Seeing if measures are effective ‘takes 8 to 10 days,’ says De Block
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    Seeing if measures are effective ‘takes 8 to 10 days,’ says De Block

    Whether or not the lockdown measures will be extended, will be decided on Friday. Credit: Belga

    The containment measures should not be tightened to stop the further spread of the new coronavirus (Covid-19), according to Federal Minister for Public Health Maggie De Block.

    Belgium must keep following the measures that are already in place, as it is still too early to know the evolution of the number of new infections and hospitalisations, De Block said in an interview with RTBF.

    “We knew that we have to wait 8 to 10 days to see if the measures are effective,” she said, repeating that it is very important that everyone follows the measures in place, takes care of themselves and reduces their contacts to avoid too many patients in the hospitals at the same time.

    Whether or not the lockdown measures will be extended, will be decided at the National Security Council on Friday, which will “take into account the advice of specialists and scientists,” De Block said. “The experts make an assessment of all measures, as well as of what is happening in the hospitals,” she said, adding that this analysis is needed before decisions can be made.

    “I am in regular contact with our Sciensano Institute and the analysts, and I think we have to be very careful when we stop the containment measures. Like in China, once the number of patients in our hospitals has stabilised, we will have to move very gradually towards a return to normal,” De Block said. “But first we need that assessment tomorrow,” she added.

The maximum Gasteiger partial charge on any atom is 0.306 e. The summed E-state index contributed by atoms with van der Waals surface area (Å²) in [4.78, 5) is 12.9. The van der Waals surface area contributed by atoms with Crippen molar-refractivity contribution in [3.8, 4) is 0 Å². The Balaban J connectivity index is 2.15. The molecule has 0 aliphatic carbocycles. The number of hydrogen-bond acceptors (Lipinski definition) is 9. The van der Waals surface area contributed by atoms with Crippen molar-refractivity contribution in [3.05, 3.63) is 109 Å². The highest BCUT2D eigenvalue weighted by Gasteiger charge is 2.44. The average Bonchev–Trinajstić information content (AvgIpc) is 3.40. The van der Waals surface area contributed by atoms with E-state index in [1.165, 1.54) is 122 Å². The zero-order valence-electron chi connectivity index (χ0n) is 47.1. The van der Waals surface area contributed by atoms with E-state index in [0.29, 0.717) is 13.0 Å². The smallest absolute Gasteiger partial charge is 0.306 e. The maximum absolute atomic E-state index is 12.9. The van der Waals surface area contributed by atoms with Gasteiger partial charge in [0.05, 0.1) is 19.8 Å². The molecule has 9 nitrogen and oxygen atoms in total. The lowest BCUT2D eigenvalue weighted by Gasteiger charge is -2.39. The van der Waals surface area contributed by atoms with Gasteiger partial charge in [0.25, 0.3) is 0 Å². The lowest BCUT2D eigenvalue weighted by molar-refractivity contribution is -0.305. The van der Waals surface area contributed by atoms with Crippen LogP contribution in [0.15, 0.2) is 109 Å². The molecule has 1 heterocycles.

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    On Wednesday, the Belgian Association of Medical Unions (ABSyM) criticised the Belgian authorities for their failure to comply with the World Health Organisation (WHO) international guidelines, and the shortage of protective equipment, reports La Libre.

    “Many people working in the health sector, including doctors, have undoubtedly been contaminated due to the severe shortage of protective equipment,” said ABSyM, adding that “doctors may contaminate their patients without being aware of it,” as health care workers are only being screened for fever and chronic respiratory symptoms.

    “Across the country, it’s the same problem, we do not have enough resources to do widespread testing,” said De Block. “Other kinds of tests are now being looked into by my colleague Philippe De Backer, tests based on the reaction of antibodies,” she added. De Backer is in charge of the Covid-19 testing task force, which was set up by De Block last week.

    The problem of false negatives is being dealt with, according to her, and then about 10,000 people a day will be able to get tested. “And of course, as a priority, the medical professionals, who are in very close contact with the patients.”

    On Monday, it was revealed that millions of FFP2 masks, which are short in supply worldwide, had been destroyed because they had reached their expiration date and had become “unusable.”

    To avoid such scenarios happening again, De Block said that she preferred the principle of a rotating stockpile, part of which would be regularly placed on the market to avoid equipment. “Buying masks without a plan is a waste of taxpayers’ money,” she added.

    Maïthé Chini
    The Brussels Times